After you are sworn in, the FINRA employees will begin by giving you instructions about how the interview works, and then they will begin asking you questions. The first questions will be housekeeping matters, simply confirming that you are there in response their request under Rule 8210, and that you do not suffer from any mental illness or impairment that prevents you from answering their questions truthfully. Then they will move on to questions related to your background, such as your education, work history, and experience in the securities industry. Finally, they will begin asking you questions related to the matter at hand. During the interview, they may present some exhibits, or evidence, such as documents pertinent to the investigation. Your lawyer will have prepared you for this, and explained how to listen to and answer questions carefully.
Many advisors expect the OTR to be a hostile or aggressive experience, but this is not the case. While pop culture may put an image of a darkened room with two angry investigators grilling a subject in your head, know that this is not reality. The FINRA investigators aren't going to yell, curse, or berate you. The interview will be held in a calm, professional, and even friendly manner. The questions they ask may indeed be difficult questions, and you may feel uncomfortable, but everyone involved will be civil and courteous.
This brings us to an important point—expect to be uncomfortable, or even intimidated, at some point in the interview. As we mentioned, an OTR is typically only held if the investigators believe they have evidence against you, and this means that they will ask you questions you may be afraid to answer. However, you must answer honestly, even if it costs you. The consequences of lying might outweigh the consequences of the examination itself. Your attorney will help you anticipate and answer these difficult questions, and advise you on what to expect as a result of your honesty.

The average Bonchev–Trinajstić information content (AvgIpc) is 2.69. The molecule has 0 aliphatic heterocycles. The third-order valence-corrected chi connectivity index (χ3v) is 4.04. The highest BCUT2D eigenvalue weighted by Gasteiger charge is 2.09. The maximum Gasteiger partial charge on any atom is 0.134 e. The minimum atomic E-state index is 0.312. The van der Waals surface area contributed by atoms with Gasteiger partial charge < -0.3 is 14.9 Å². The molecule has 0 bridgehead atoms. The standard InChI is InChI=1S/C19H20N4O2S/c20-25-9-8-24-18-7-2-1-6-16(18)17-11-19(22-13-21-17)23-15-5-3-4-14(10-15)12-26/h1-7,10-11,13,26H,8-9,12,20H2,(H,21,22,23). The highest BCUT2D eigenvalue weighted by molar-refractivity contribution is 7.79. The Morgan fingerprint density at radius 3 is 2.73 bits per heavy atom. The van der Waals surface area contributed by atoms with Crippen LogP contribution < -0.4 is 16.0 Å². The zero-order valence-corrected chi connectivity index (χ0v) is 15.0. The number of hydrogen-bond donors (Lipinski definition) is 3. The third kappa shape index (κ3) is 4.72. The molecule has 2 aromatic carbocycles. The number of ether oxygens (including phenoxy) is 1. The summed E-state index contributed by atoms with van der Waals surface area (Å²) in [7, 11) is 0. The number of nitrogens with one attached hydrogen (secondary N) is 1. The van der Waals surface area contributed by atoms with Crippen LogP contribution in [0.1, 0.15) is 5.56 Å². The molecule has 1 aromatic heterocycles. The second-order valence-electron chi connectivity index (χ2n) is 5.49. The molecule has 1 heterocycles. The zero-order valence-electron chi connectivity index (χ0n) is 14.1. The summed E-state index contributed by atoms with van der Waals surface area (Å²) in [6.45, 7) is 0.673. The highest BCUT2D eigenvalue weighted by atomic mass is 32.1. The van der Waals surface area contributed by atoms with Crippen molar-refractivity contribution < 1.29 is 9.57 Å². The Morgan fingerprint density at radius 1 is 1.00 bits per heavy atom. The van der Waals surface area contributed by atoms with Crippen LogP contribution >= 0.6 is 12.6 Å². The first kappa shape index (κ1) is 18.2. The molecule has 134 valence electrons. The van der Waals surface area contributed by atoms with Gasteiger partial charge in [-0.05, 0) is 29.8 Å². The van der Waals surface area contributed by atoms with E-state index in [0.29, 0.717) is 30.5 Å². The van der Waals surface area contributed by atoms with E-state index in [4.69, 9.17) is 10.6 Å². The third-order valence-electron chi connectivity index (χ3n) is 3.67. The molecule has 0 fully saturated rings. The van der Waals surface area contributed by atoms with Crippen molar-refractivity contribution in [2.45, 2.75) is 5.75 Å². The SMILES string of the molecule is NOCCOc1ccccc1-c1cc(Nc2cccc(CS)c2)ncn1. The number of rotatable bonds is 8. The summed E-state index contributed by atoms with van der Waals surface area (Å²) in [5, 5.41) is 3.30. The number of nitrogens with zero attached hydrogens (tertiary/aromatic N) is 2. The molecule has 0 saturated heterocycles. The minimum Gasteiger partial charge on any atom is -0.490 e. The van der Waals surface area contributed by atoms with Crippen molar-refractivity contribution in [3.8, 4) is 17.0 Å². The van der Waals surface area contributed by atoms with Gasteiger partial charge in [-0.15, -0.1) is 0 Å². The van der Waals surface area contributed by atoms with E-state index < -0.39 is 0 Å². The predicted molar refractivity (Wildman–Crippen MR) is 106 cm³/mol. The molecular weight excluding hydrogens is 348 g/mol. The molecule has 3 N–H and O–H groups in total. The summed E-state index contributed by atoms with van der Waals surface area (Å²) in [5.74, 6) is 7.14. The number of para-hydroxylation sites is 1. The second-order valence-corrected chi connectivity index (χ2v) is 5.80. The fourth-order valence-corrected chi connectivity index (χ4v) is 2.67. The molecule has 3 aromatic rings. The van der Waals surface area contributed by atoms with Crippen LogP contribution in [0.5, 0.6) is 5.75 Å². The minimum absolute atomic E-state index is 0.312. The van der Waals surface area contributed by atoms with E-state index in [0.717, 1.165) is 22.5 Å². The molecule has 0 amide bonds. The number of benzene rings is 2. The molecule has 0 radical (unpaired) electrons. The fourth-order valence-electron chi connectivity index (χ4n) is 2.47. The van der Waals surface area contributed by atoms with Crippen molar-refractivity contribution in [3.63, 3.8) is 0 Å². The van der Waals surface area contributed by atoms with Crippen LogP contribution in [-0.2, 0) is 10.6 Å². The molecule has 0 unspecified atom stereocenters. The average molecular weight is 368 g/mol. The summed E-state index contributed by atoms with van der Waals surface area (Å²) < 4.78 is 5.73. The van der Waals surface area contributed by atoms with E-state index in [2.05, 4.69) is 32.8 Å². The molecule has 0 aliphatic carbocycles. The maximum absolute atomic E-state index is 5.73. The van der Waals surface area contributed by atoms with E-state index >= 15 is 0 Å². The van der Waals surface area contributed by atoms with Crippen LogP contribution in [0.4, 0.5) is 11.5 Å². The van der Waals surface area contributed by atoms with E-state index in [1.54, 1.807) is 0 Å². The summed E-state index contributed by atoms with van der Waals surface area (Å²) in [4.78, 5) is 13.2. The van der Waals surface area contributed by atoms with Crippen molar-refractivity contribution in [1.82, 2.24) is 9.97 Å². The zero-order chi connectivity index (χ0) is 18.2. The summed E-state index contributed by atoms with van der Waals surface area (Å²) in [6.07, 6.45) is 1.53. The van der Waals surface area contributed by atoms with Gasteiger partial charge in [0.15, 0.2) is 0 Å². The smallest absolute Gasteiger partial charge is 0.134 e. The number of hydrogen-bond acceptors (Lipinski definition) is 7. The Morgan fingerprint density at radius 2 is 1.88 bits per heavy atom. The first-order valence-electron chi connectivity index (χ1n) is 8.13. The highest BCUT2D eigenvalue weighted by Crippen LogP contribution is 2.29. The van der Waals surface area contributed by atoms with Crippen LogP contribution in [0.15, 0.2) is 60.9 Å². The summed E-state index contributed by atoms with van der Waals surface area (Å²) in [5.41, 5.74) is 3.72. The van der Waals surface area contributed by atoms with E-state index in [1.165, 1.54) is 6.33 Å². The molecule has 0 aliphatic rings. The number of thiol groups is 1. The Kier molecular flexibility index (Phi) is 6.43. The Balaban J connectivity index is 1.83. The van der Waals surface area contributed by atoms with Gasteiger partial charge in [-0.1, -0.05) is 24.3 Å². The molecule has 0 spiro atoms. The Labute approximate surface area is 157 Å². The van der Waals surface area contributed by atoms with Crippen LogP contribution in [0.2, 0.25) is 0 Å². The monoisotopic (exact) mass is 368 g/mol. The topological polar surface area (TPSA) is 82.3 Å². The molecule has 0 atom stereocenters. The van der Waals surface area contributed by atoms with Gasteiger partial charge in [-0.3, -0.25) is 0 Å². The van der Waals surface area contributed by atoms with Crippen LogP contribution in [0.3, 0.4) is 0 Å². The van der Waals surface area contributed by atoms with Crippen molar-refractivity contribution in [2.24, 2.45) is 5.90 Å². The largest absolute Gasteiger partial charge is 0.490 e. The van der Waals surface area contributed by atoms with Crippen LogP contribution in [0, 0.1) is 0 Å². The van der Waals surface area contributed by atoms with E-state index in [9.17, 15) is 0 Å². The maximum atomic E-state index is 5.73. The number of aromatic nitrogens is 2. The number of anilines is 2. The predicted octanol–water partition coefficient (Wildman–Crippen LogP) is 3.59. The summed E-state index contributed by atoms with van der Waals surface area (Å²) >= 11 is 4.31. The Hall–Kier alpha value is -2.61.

At the end of the interview, your attorney will have the opportunity to ask some clarifying questions on your behalf. Then, you will have a chance to make a statement if you wish. For a variety of reasons, however, we recommend that you do not do so. Your attorney will help you decide on the matter.
Finally, the FINRA staff will declared the interview over and the record closed. The investigation will continue, as the FINRA staff write their report and decide if any disciplinary action is warranted.
While the OTR process can be nerve wracking, and you cannot control the outcome, you will do well if you heed you attorney's advice and answer questions honestly. The bottom line is this: treat the matter seriously, and get counsel. Don't brush off the OTR, or think that you can handle it on your own. How you handle an OTR can have major consequences on your career. You want a knowledgeable attorney with experience in these matters in your corner to help you make the best decisions at each stage of an examination.
If you are in need of counsel for a regulatory investigation or an OTR, call The Beck Law Firm at (678) 344-5342. We have the skill, knowledge, and experience to represent you and help you seek a favorable outcome for your situation.
If you're facing an investigation, click here to request a free copy of Joel Beck's book the Financial Advisor's Guide to Regulatory Investigations. For those looking for more information on the investigation process, the book is available for purchase on Amazon.com.